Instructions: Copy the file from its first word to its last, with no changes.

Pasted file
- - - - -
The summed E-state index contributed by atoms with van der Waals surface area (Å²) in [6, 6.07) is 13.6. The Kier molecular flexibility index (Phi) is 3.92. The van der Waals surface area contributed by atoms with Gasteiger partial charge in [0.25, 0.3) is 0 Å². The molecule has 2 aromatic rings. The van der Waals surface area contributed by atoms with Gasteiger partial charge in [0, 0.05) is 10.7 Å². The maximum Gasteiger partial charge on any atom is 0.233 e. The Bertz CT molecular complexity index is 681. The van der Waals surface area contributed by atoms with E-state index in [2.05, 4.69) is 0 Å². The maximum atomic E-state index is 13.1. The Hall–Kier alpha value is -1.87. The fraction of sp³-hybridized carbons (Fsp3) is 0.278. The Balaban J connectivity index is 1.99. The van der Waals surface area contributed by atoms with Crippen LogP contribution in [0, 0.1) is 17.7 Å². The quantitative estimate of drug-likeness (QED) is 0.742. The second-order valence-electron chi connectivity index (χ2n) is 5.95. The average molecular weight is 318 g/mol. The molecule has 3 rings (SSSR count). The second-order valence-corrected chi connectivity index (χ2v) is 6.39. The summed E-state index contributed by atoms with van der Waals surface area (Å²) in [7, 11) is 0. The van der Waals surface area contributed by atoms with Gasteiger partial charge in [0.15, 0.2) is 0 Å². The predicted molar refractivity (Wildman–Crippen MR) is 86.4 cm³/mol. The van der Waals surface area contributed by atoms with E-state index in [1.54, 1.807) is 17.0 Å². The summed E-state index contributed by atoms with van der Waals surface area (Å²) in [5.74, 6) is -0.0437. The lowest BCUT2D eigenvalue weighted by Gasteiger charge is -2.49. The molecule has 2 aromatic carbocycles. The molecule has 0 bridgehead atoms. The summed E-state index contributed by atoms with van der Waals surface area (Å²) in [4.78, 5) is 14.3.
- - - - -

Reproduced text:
The summed E-state index contributed by atoms with van der Waals surface area (Å²) in [6, 6.07) is 13.6. The Kier molecular flexibility index (Phi) is 3.92. The van der Waals surface area contributed by atoms with Gasteiger partial charge in [0.25, 0.3) is 0 Å². The molecule has 2 aromatic rings. The van der Waals surface area contributed by atoms with Gasteiger partial charge in [0, 0.05) is 10.7 Å². The maximum Gasteiger partial charge on any atom is 0.233 e. The Bertz CT molecular complexity index is 681. The van der Waals surface area contributed by atoms with E-state index in [2.05, 4.69) is 0 Å². The maximum atomic E-state index is 13.1. The Hall–Kier alpha value is -1.87. The fraction of sp³-hybridized carbons (Fsp3) is 0.278. The Balaban J connectivity index is 1.99. The van der Waals surface area contributed by atoms with Crippen LogP contribution in [0, 0.1) is 17.7 Å². The quantitative estimate of drug-likeness (QED) is 0.742. The second-order valence-electron chi connectivity index (χ2n) is 5.95. The average molecular weight is 318 g/mol. The molecule has 3 rings (SSSR count). The second-order valence-corrected chi connectivity index (χ2v) is 6.39. The summed E-state index contributed by atoms with van der Waals surface area (Å²) in [7, 11) is 0. The van der Waals surface area contributed by atoms with Gasteiger partial charge in [0.15, 0.2) is 0 Å². The predicted molar refractivity (Wildman–Crippen MR) is 86.4 cm³/mol. The van der Waals surface area contributed by atoms with E-state index in [1.54, 1.807) is 17.0 Å². The summed E-state index contributed by atoms with van der Waals surface area (Å²) in [5.74, 6) is -0.0437. The lowest BCUT2D eigenvalue weighted by Gasteiger charge is -2.49. The molecule has 2 aromatic carbocycles. The molecule has 0 bridgehead atoms. The summed E-state index contributed by atoms with van der Waals surface area (Å²) in [4.78, 5) is 14.3.